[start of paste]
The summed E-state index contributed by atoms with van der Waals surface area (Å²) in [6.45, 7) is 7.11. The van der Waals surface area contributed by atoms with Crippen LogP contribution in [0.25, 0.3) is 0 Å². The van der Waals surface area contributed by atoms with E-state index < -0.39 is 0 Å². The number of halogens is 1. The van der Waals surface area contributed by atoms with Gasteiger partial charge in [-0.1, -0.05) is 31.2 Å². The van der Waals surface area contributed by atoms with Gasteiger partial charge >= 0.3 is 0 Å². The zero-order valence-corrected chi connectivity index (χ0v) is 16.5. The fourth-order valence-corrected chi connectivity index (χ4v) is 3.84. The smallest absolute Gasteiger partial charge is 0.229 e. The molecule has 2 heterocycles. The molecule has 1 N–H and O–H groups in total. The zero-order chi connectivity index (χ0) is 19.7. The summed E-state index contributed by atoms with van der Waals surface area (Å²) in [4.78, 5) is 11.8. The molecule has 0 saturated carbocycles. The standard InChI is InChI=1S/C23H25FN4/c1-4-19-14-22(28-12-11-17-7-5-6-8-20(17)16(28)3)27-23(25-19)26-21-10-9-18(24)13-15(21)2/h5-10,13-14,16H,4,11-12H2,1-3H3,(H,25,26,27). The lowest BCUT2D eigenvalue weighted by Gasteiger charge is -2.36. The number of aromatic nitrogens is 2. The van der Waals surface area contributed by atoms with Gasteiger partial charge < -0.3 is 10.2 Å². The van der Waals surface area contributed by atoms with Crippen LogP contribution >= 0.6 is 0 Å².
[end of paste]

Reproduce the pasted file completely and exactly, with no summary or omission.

The summed E-state index contributed by atoms with van der Waals surface area (Å²) in [6.45, 7) is 7.11. The van der Waals surface area contributed by atoms with Crippen LogP contribution in [0.25, 0.3) is 0 Å². The van der Waals surface area contributed by atoms with E-state index < -0.39 is 0 Å². The number of halogens is 1. The van der Waals surface area contributed by atoms with Gasteiger partial charge in [-0.1, -0.05) is 31.2 Å². The van der Waals surface area contributed by atoms with Gasteiger partial charge >= 0.3 is 0 Å². The zero-order valence-corrected chi connectivity index (χ0v) is 16.5. The fourth-order valence-corrected chi connectivity index (χ4v) is 3.84. The smallest absolute Gasteiger partial charge is 0.229 e. The molecule has 2 heterocycles. The molecule has 1 N–H and O–H groups in total. The zero-order chi connectivity index (χ0) is 19.7. The summed E-state index contributed by atoms with van der Waals surface area (Å²) in [4.78, 5) is 11.8. The molecule has 0 saturated carbocycles. The standard InChI is InChI=1S/C23H25FN4/c1-4-19-14-22(28-12-11-17-7-5-6-8-20(17)16(28)3)27-23(25-19)26-21-10-9-18(24)13-15(21)2/h5-10,13-14,16H,4,11-12H2,1-3H3,(H,25,26,27). The lowest BCUT2D eigenvalue weighted by Gasteiger charge is -2.36. The number of aromatic nitrogens is 2. The van der Waals surface area contributed by atoms with Gasteiger partial charge < -0.3 is 10.2 Å². The van der Waals surface area contributed by atoms with Crippen LogP contribution >= 0.6 is 0 Å².